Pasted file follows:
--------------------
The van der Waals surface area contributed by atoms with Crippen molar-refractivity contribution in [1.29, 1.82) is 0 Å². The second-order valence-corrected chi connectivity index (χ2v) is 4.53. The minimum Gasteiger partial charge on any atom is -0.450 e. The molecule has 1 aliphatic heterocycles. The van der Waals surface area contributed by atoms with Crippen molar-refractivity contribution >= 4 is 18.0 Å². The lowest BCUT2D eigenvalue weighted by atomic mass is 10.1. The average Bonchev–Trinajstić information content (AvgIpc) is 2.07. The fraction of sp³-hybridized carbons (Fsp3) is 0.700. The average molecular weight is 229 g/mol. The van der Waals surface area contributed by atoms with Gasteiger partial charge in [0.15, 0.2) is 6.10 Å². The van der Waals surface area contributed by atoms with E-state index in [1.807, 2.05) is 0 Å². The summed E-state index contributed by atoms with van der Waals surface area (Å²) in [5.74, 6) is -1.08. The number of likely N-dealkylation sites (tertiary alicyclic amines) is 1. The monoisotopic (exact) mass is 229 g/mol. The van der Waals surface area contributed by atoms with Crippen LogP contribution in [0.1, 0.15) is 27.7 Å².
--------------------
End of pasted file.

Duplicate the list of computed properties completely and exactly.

The van der Waals surface area contributed by atoms with Crippen molar-refractivity contribution in [1.29, 1.82) is 0 Å². The second-order valence-corrected chi connectivity index (χ2v) is 4.53. The minimum Gasteiger partial charge on any atom is -0.450 e. The molecule has 1 aliphatic heterocycles. The van der Waals surface area contributed by atoms with Crippen molar-refractivity contribution >= 4 is 18.0 Å². The lowest BCUT2D eigenvalue weighted by atomic mass is 10.1. The average Bonchev–Trinajstić information content (AvgIpc) is 2.07. The fraction of sp³-hybridized carbons (Fsp3) is 0.700. The average molecular weight is 229 g/mol. The van der Waals surface area contributed by atoms with Gasteiger partial charge in [0.15, 0.2) is 6.10 Å². The van der Waals surface area contributed by atoms with E-state index in [1.807, 2.05) is 0 Å². The summed E-state index contributed by atoms with van der Waals surface area (Å²) in [5.74, 6) is -1.08. The number of likely N-dealkylation sites (tertiary alicyclic amines) is 1. The monoisotopic (exact) mass is 229 g/mol. The van der Waals surface area contributed by atoms with Crippen LogP contribution in [0.1, 0.15) is 27.7 Å².